The location of Birkbeck is convenient and there are benefits of being in a lecture hall or a seminar group as opposed to distance learning. I don’t think if I was learning from home that my discipline would be as good. The structure of the courses and the evening learning mean that for those people who aren’t in the position where they can become a full-time student again, being able to do an undergraduate degree whilst working full time is great.
The really good thing about the Business course at Birkbeck is its flexibility. You can specialise after the first year and I found that I really enjoyed the Accounting courses so I chose the Accounting pathway. The most important thing was the evening classes, so I could work at the same time.
Around my third year at Birkbeck, I’d decided I wanted to train as an accountant, so I left Royal Mail and found a job in an accounting and finance position which is where I am now. The degree taught me a lot about the day-to-day tasks of an accountant like book keeping and I did have a fairly senior position at Royal Mail but my current employer took a chance on me as I didn’t have any of that practical experience but I’m glad they did.
Now, once I’ve finished this degree I will be going into a professional position, I should be getting a training contract at BDO, they’re a large accounting firm and that is a graduate position so without a degree I wouldn’t have got that position. It feels fantastic. The ACA training position is 15 exams over 3 years and most accounting degrees offer some exemptions – I should get as many as five because of my degree.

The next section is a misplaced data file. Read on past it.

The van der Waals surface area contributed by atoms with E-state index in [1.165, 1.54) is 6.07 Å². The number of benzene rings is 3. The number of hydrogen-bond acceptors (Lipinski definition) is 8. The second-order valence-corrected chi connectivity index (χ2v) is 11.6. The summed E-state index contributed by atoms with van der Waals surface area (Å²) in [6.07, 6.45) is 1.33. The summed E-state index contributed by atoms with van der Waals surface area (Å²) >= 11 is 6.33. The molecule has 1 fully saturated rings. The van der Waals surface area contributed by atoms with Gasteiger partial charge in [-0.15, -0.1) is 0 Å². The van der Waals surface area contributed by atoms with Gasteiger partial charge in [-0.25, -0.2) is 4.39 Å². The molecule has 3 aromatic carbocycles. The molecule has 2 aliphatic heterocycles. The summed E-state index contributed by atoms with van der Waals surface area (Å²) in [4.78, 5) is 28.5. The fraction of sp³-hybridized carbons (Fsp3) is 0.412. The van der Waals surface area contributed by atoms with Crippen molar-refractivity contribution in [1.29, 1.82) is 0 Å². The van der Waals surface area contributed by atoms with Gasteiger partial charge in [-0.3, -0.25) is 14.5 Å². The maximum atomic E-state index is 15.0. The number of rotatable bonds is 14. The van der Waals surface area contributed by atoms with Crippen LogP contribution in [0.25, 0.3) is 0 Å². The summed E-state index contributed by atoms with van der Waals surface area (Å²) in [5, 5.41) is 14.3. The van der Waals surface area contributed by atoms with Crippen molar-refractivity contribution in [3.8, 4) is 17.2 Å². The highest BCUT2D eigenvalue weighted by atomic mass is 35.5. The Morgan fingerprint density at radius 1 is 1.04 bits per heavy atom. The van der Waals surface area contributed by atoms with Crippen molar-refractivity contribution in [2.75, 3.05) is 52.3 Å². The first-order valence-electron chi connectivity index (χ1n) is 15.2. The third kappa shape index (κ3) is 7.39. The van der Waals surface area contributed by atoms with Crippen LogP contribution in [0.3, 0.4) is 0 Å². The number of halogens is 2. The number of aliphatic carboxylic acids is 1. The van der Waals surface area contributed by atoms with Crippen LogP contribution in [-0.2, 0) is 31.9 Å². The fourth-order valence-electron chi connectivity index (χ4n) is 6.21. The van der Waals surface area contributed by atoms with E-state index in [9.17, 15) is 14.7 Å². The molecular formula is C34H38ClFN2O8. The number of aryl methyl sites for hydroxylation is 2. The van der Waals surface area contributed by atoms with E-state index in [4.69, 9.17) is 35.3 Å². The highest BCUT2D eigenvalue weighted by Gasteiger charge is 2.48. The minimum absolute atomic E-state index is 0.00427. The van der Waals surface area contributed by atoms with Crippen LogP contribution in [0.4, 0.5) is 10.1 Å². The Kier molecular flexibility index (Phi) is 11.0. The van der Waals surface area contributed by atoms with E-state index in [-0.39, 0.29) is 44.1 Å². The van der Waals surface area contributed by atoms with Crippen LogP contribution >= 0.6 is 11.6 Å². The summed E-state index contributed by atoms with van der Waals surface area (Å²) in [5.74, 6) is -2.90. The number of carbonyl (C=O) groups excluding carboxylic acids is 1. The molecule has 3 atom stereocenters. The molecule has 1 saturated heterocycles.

I was nervous about being around lots of 18 year old students but it has been nice going through the degree with other people who are in employment because our experience is very different from those who have come straight out of school into university, being with other adults in full-time employment. As well as the soft skills from my degree, if I had stayed in the union a Business and Accounting degree would definitely have prepared me for a Branch Treasurer route. Communication and presentation experience could also easily be transferred.
It’s tough working and studying. It really requires a lot of discipline. That’s probably the thing that has got me through university and work: discipline. If you’re in a position where you’re tired and stressed then university is going to be what gives because you need your pay check at the end of the day. Discipline is more important than motivation.
I say to people who have been in work and have had a gap since being in education and for who it’s unthinkable to go back: you could have a vastly different experience, you’ve changed so much since then and university is very different from school in terms of the classroom experience. And you could gain so much. It’s a huge step to return to university while working and you’ve got to be sure you’re doing the right thing. It’s a big commitment and people need to understand that. But it makes you feel great that you’re achieving something when those exam results come out and you’ve passed, knowing you’re building this better future for yourself. That’s such a great feeling and makes all the late nights and the stress worth it in the end.